A newly married man has a young family, most likely with one or two toddlers. Such a small family does not need a big house upcountry. By the time, someone has retired and is ready to live in the house longer than the twice in fifteen years Ndemo lived in his, the children have left home leaving the parents alone in the house. The children get lost in the globalization rat race where they rarely visit their retired parents. They never saw their parents live upcountry long enough to get attached so they never look forward to it.
It is not wrong to build a house in rural Kenya. What is wrong in the scheme of wealth creation is building a house there when you are struggling to pay rent and survive in the city. This is what Ndemo was emphasizing. His rural house had gobbled up part of his savings but it could not help him as he struggled to settle back in Kenya. It was as good as dead capital. If you build a house upcountry let it be a fraction of your net worth not the main property you own. The cultural value will not put food on the table or pay school fees for your children.
The other argument that was fronted was that those houses inspire locals to aim high in life and invest. Like lawyer Donald B. Kipkorir puts it, the local priest stopped being the sole role model in his Cheptongei village when he put up his house, which he sleeps in only twice a year. Very few people can afford to throw huge amounts of capital to ‘sleep’ and inspire villagers. If you do not fall in that category, do not fall for the pressure, there are many ways to inspire your village. Invest the money elsewhere and use the profits to uplift your village mates.
On the side of culture, I remember watching my grandfather’s tero buru ceremony in 1987 from behind the door of my uncle’s hut. The cows that were running around the compound were uncountable. My aunt as the first born, my dad as the firstborn son and my elder brother were the main attraction running around dodging cows and other mourners like people possessed. That was the first and last tero buru I ever witnessed, I have attended several funerals but at no time was the ceremony mentioned.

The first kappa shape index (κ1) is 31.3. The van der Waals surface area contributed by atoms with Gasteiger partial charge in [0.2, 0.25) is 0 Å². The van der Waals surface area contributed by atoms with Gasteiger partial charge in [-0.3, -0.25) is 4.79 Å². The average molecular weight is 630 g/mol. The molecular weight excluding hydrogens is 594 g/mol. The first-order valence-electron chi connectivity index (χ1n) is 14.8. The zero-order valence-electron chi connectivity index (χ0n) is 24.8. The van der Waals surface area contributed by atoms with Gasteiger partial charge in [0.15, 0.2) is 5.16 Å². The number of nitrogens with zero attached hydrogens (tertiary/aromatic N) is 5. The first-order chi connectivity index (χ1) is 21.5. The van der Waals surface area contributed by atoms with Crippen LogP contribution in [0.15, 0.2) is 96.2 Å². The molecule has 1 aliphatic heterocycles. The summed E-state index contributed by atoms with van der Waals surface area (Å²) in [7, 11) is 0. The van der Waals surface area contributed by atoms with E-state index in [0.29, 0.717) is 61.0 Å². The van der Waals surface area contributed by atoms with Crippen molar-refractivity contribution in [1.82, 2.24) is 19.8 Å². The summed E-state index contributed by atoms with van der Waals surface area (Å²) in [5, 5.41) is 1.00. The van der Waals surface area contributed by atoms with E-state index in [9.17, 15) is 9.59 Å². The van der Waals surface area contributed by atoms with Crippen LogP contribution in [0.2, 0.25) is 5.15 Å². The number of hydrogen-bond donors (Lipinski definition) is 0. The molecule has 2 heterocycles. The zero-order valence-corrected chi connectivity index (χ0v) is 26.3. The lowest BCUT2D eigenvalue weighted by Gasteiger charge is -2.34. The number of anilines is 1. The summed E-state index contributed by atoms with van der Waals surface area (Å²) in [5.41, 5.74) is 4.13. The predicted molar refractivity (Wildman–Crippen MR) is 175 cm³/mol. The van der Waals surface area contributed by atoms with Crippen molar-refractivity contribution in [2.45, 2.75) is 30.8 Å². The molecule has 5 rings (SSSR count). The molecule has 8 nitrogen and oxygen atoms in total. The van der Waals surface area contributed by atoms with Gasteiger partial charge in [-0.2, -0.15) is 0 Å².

Even if people in my village insisted to, cows are few and in poor health nowadays. If they push the envelope, unlike long time when people would walk into a home and untie cows without permission for such ceremonies, very few people will let their cattle go through the rigorous ceremony. Then again, with the youth preferring to look cool, I bet no one will enjoy draping himself in leaves and herding cows the whole day. Prof. Ndemo did not write against the ceremony, but no one is interested anymore. That is how culture walks through the sands of time, dropping off the baggage the society can no longer carry.
I agree with Ndemo that as rural land is subdivided into smaller plots, putting up a rural home will soon be out of touch with the reality of our children. Very few parents can now bequeath their children land to put up a home and the numbers will dwindle with time. To put up a home, one will be required to purchase a piece of land which will be subject to future market forces. It is these market forces that Prof. Ndemo is urging us to look at keenly and prepare for the future because they will determine if our children will be able to put up a home and eat a good meal in it or not.